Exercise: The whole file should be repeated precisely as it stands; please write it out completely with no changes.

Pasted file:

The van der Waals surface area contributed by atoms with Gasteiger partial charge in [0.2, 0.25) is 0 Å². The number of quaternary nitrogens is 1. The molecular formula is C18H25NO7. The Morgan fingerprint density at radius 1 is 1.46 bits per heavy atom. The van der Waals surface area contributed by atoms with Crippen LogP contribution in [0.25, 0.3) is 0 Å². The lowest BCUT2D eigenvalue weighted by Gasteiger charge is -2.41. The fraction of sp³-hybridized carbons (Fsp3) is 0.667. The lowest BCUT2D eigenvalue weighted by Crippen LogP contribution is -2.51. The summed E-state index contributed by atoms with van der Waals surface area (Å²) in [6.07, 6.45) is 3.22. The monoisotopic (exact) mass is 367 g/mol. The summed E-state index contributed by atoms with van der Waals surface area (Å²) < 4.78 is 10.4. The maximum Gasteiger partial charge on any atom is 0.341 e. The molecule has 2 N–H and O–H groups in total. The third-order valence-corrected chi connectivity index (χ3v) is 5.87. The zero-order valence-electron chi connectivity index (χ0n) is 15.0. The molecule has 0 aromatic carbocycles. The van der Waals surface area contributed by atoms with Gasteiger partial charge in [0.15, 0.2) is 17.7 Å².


The van der Waals surface area contributed by atoms with Gasteiger partial charge in [0.2, 0.25) is 0 Å². The number of quaternary nitrogens is 1. The molecular formula is C18H25NO7. The Morgan fingerprint density at radius 1 is 1.46 bits per heavy atom. The van der Waals surface area contributed by atoms with Crippen LogP contribution in [0.25, 0.3) is 0 Å². The lowest BCUT2D eigenvalue weighted by Gasteiger charge is -2.41. The fraction of sp³-hybridized carbons (Fsp3) is 0.667. The lowest BCUT2D eigenvalue weighted by Crippen LogP contribution is -2.51. The summed E-state index contributed by atoms with van der Waals surface area (Å²) in [6.07, 6.45) is 3.22. The monoisotopic (exact) mass is 367 g/mol. The summed E-state index contributed by atoms with van der Waals surface area (Å²) < 4.78 is 10.4. The maximum Gasteiger partial charge on any atom is 0.341 e. The molecule has 2 N–H and O–H groups in total. The third-order valence-corrected chi connectivity index (χ3v) is 5.87. The zero-order valence-electron chi connectivity index (χ0n) is 15.0. The molecule has 0 aromatic carbocycles. The van der Waals surface area contributed by atoms with Gasteiger partial charge in [0.15, 0.2) is 17.7 Å².